Contemporary Artists from Tunisia
Faiza Ben Hadj Yahia - Untitled (2014)
The philosophy of Imago Mundi is the inevitable consequence of this same passion, the desire to make all the artists of this world known to everybody offering everyone the same opportunities, the same support and the same space and above all canvases of the same size. Ten centimeters by twelve, a reduced format, which obliges the artists, famous or not, to adapt to the same constraints, to focus on the same space and express themselves while staying within the same measurements imposed for all.
Michela Margherita Sarti - Manipolazione I (2013)
Ten by twelve is an unusual format and as uncertain as the Tunisia of today. It is neither a country entirely in revolt nor entirely peaceful, neither completely secular nor wholly Islamic, neither entirely feminist nor completely chauvinist. How can one ask more than two hundred artists of all ages, from the oldest to the youngest, to put on canvas, wood, glass or iron, their hopes and their despair, their anxieties, their courage, their joys and their tears, their dreams and their nightmares, essentially all of these ‘intimate turbulences’ on an area of just ten centimeters by twelve?
Omar Bey - Untitled (2014)
Leaving Luciano Benetton’s magnificent palace in Ponzano, Italy, I said to myself that the artists would never be able to realize this project. The Tunisian revolution had just turned three years old and artists had many things to say, to write, to draw. Locking them in a format that was so small was to imprison them, limit them, depriving them of the greatness and power of this political, social and cultural revolution that they had just experienced, which had disrupted their vision and freed their artistic expression thanks to the assuagement of censorship.
Slim Med Drissi - Untitled (2014)
Over two hundred artists agreed to participate in this project and none of them felt limited by this format. They found, on the contrary, that the small size forced them to concentrate, to go to the essentials, to play between the recreational and the dramatic, between poetry and caricature, to resize the subjects and think of the harmony of colors. They also spilled over the back of the canvas where they poured a little more of their talent. Some of them, seduced by the format, have created several works and have imagined forms through which to expose them, others have proposed to repeat the experience in the future. No one complained. Rather, the opposite.
Nebras Charfi - The Flayed (2013)
If I called my preface of this exhibition, ‘Turbulences’, it is because today we are in a period of political and social transition in which artists have responded freely with their moods and their works do not have particular similarities or ties with each other, except perhaps a feeling, a whiff of concern about the future of Tunisia. The artists sense that the future looks uncertain and mysterious, but do not let themselves go to despair, and have emphasized
the aspect of humor, black humor, fierce against themselves and against the politicians who govern us. One positive outburst that results in often hilarious works that sometimes get to being absurd. The practice of the small size is not alien to the Islamic-Muslim culture: sublime Persian miniatures in the sumptuously decorated pages of the sacred books, compositions of semi-precious stones to form flowers and leaves on the huge domes of mosques. The small and medium sizes have always existed. This style appeared quite natural to Tunisian artists and, surprisingly, they found pleasure in trying to renew their artistic past.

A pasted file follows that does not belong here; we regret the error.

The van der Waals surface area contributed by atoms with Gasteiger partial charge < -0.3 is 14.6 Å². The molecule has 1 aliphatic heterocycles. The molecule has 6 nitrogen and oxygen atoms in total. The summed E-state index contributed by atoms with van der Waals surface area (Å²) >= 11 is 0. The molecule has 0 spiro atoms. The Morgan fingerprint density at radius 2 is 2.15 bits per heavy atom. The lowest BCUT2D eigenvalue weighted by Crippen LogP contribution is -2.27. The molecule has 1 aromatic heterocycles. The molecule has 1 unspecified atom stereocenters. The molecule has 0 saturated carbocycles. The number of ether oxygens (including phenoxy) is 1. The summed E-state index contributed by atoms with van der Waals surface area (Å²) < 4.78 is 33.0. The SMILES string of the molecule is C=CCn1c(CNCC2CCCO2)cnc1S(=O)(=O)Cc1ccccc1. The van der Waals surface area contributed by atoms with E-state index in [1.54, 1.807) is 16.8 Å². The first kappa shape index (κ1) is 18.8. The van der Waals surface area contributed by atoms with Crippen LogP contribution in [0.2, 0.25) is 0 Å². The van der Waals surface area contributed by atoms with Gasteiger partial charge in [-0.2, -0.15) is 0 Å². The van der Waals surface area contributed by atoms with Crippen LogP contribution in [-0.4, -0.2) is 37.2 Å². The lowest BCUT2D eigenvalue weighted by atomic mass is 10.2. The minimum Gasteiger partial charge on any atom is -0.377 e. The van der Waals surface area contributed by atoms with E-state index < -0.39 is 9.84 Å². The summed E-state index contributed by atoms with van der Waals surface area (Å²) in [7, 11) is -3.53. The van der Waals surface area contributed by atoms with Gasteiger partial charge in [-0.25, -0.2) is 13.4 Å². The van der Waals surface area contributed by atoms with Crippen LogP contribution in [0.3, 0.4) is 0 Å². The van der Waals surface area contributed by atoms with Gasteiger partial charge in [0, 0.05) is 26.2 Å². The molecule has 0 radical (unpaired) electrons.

Mehdi Bouanani (Dabro) - Lamine Bey (2013)
But there’s more: this popular revolution with the change of political regime and the adoption of a new constitution in Tunisia have introduced a new world in which they quickly imposed freedom of speech and freedom of expression. The artists of all persuasions appropriated this so desired space, and soon creativity and imagination exploded in dozens of exhibitions. The graffiti
artists, who had been prevented from expressing themselves, painted on the walls, on bridges, on abandoned houses from the old regime; rappers have occupied theaters; caricaturists were unleashed against the faces of the new politicians. Tunisia lived the euphoria of freedom. The small size of Luciano Benetton has become an aspect of the freedom of artistic creation within which everything was allowed.
Semia Achour - Caterpillar (2013)
It is not the first time in history that the Tunisian artists are conquering freedoms thanks to the events. In the Muslim tradition any depiction of the human is prohibited and in a hadith (TN: The hadith is an anecdote or story about the life of Muhammad) of the life of the Prophet Muhammad, it is said that Islam does not tolerate the reproduction of the human figure. At the end of the 19th century, Tunisia was freed from this prohibition and the Tunisian artists began to draw human faces and landscapes and their canvases have experienced some success both in Tunisia and abroad. From the middle of the 20th century on, our artists have exhibited at the Venice Biennale, in the USA and in Paris, which explains the large number of talented artists in a country that is among the smallest in Africa.
Marie Jo Armando - Untitled (2014)
To be part of the collection of ‘Imago Mundi’ by Luciano Benetton in the same way the USA, Japan, Australia or India, represents a tribute to Tunisia and to the richness of its art scene. Being present in several exhibitions, in which these collections will be shown to the public and certainly appreciated, is a unique opportunity for the majority of the more than
two hundred invited artists.
Editing and translation
Carlo Antonio Biscotto
Special Thanks to (Galleries)
Samia Achour EFESTO A / GORGI HOPE Contemporary Mille Feuilles
Hichem Driss - Studio Barguellil (Tunisia)
Moëz Akkari - trombone (Tunisia)